At age 61, SFFILM‘s San Francisco International Film Festival is staying fit, hitting the gym, and trying a few new moves. Some things remain more or less the same — it still shows films from around the world in multiple venues — but in common with any other big-league arts organization, there’s an awareness that to follow the old patterns too faithfully is the road to extinction. Hence, in addition to 183 films from 45 countries presented in 11 venues, there are interactive sessions, live events including music shows, and a Creativity Summit on the subject of, yes, the intersection of film and technology. Plus, the occasional in-person appearance, such as actor Charlize Theron at the Castro Theatre on Apr. 8.
But the business of a film festival is to show films, something the oldest continuously-running film fest in the Western Hemisphere has gotten down to a fine art. Here, then, are a few quick notes, a mini shopping list for this year’s festival, with the emphasis on programs happening in the East Bay:
I Am Not a Witch, the debut feature of Zambia-to-UK writer-director Rungano Nyoni, is as intriguing and unclassifiable as we could ever hope for — a village picture that’s part fable, part allegory, and 100 percent original. In it, an eight-year-old girl from the Zambian countryside (non-actor Margaret Mulubwa) is denounced as a witch; maybe it’s her reticence or her unchanging facial expression. What happens next is a deliberately magic-realistic window into a country and region fairly unknown to even avid film festival audiences, told from the perspective of a native (Nyoni) and featuring an unforgettable cast of characters, including a manipulative local politico, a hip-hop performer named Brisky, and a group of women tethered, literally, by long white ribbons to a life of servitude. And yet Nyoni’s amazing story is neither a grim horror item nor a documentary. You’ll have to see it to believe it. It screens Apr. 14 at the UC Berkeley Art Museum and Pacific Film Archive.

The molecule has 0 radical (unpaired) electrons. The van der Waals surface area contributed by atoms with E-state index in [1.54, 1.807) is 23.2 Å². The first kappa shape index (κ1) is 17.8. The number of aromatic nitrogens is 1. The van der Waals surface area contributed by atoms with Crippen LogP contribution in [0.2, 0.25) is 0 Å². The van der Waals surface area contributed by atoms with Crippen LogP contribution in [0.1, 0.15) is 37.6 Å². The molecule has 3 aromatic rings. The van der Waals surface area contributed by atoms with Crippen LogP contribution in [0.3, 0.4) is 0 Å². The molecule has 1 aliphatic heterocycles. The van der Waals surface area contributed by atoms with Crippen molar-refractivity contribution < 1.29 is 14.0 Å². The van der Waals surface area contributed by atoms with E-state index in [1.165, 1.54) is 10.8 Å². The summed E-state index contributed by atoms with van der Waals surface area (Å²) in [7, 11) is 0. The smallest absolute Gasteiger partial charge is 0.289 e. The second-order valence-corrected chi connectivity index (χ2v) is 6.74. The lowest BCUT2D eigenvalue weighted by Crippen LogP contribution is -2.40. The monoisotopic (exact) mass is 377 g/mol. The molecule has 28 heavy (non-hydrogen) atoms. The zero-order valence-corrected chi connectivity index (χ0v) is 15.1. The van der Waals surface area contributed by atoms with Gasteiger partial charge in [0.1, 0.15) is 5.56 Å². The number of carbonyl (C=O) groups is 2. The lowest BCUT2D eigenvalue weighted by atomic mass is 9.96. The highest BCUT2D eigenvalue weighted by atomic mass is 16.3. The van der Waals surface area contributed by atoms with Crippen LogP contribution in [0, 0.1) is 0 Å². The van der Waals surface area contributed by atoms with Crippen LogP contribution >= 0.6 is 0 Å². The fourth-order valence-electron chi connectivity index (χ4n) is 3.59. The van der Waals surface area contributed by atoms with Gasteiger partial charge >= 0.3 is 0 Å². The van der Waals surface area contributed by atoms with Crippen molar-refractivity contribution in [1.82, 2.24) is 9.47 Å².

In the sunny south of France, a teacher/novelist (Marina Foïs) runs a creative writing workshop for a multicultural group of young people from the city of La Ciotat, a depressed former ship-building center. The kids are mostly eager to test their communication skills, but in filmmaker Laurent Cantet’s involving, socially conscious drama The Workshop, a loner named Antoine (Matthieu Lucci), the most talented student in class, hangs back from the challenge. The teacher is determined to find out why. Filmmaker Cantet (The Class) specializes in detailed portraits of stressful contemporary life. This one is worth going out of your way for. Catch it Apr. 7 at BAMPFA.
For film-festival-style shock value with a made-in-China tilt, it’s hard to beat writer-director Vivian Qu’s Angels Wear White. The central Chinese coastal city of Binhai is the setting for the tale of two pre-teen girls who check into a seaside resort motel in the company of a middle-aged male political boss. The big shot spends the night in the underage girls’ room, and a hushed-up sex scandal develops, complicated by one fact — our protagonist Mia (Vicky Chen), a 15-year-old girl from the provinces working at the motel, spies the offending man entering the girls’ room on the motel’s security camera, and captures a screen shot of the incriminating moment on her mobile phone. She keeps the video secret at first, but the pressure escalates. Filmmaker Qu (Trap Street) has her finger on the pulse of modern China and its built-in injustices, and actor Chen turns in a vivid performance as the complicated, ambivalent Mia. May be disturbing for some, but this well-paced shocker — a contemporary melodrama, replete with several varieties of sin — is recommended. It plays Apr. 5 at BAMPFA.
“Ignore. Ignore. Delete.” In The Cleaners, Hans Block and Moritz Riesewieck’s absorbing documentary on contract workers who “moderate” social media content for clients like Facebook from an office in the Philippines, the story of their emotionally and morally exhausting job is only the beginning of the discussion. Before the filmmakers and their subjects are finished, we get to the heart of such red-hot topics as social networks, censorship, and the internet itself. Buckle your seatbelts when you sit down at BAMPFA for this one, Apr. 14.
Here’s a can’t-miss for fans of Oakland rap artist Boots Riley: the Apr. 12 screening of Riley’s debut feature Sorry to Bother You, a hella local satire involving an ambitious telemarketer (played by Lakeith Stanfield) trying to make a name for himself in showbiz, with tunes by The Coup and Tune-Yards. At the Grand Lake Theatre Apr. 12.
Also too good to pass up: Garry Winogrand: All Things Are Photographable, a striking documentary profile of one of the strongest practitioners of urban street photography, directed by Sasha Waters Freyer, Apr. 15; Godard Mon Amour, director Michel Hazanavicius’ cool, dramatized portrait of iconic French auteur Jean-Luc Godard (Louis Garrel), as told by Godard’s one-time wife, Anne Wiazemsky, Apr. 15; and, from Japanese master Koreeda Hirokazu, The Third Murder, a chambered nautilus of a murder mystery, starring Fukuyama Masaharu and Yakusho Kôji, Apr. 6. All the above films are at BAMPFA.
This is only a smattering of the delights available at SFFILM’s annual bash, Apr. 4-17. For up-to-date info on screenings, personal appearances, and the like, visit: SFFILM.org